If there were an automotive brand named Gas-Guzzling Vehicle, you'd have to give it credit for commanding remarkable consumer loyalty. A survey fielded this month for CNN by Opinion Research Corp. asked respondents whether, as a result of soaring gasoline prices, they've "seriously considered getting a more fuel-efficient car the next time you buy a vehicle." This is one of those polling questions to which the expected answer is painfully obvious: "Why, yes, I have seriously considered doing that." But while 60 percent of respondents played along and answered affirmatively, a dauntless 36 percent declared that they hadn't even entertained the possibility of buying a more fuel-efficient vehicle. We can assume that automakers are taking heed of this sizable market, even while making mealymouthed protestations of their devotion to fuel economy.
They can't help getting another day older, but Americans don't want to find themselves deeper in debt. With financial anxieties persisting despite all signs of the economy's strength, an Experian/Gallup Personal Credit Index survey finds a growing number of adults saying this is a bad time to borrow. Nineteen percent said it's a "very bad time" to do so, up from 12 percent a year ago; 23 percent said it's a "bad time," up from 20 percent. Just 15 percent said it's a "good time" to borrow, down from 27 percent a year ago.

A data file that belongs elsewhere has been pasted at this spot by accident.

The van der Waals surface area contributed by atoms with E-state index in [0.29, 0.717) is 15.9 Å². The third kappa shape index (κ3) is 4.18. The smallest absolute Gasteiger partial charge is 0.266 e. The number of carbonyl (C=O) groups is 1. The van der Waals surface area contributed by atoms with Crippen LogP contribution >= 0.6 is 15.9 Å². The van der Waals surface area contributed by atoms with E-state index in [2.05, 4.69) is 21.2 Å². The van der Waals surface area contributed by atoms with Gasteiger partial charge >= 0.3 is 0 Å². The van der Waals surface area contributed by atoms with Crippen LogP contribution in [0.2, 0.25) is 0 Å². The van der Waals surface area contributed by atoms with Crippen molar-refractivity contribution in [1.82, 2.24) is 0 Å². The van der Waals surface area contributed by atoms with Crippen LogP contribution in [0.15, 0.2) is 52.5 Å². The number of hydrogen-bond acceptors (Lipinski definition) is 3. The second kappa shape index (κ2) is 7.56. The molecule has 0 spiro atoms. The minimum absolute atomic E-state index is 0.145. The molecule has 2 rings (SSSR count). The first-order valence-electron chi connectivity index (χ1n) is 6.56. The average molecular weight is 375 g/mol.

It'll be an action-packed 10 years, if Americans are correct in the guesses they expressed in a Harris Poll (see chart below). Of the possibilities about which people were quizzed, only one (a 1929-scale crash of the stock market) had as many as 40 percent of respondents saying it's "not at all likely" to occur. On the other hand, the highest "very likely" vote was 19 percent, for both the major war and the Social Security implosion. We might infer that people have a vague hunch something disastrous will soon happen, but not a more specific sense that any particular fiasco is plainly in the cards. (The inclusion of a female presidency, which might or might not prove to be a disaster, was an anomalous element in the survey.)
The answers: Oprah Winfrey, 20 percent; Jennifer Aniston, 10 percent; Rachel Ray, 9 percent; Susan Sarandon, 7 percent; Angelina Jolie, 6 percent; Diane Sawyer and Sarah Jessica Parker, each 5 percent. And the question, posed to women in a poll by Arthur Frommer's Budget Travel: Which of various female celebrities would you pick as your companion for a "girlfriend getaway" trip. None of the other celebs won more than 5 percent of the vote, though Hillary Clinton and Laura Bush were close (5 percent each). Among those sharing the ignominy of receiving less than 1 percent of the tally were Martha Stewart, Kate Moss and Lindsay Lohan.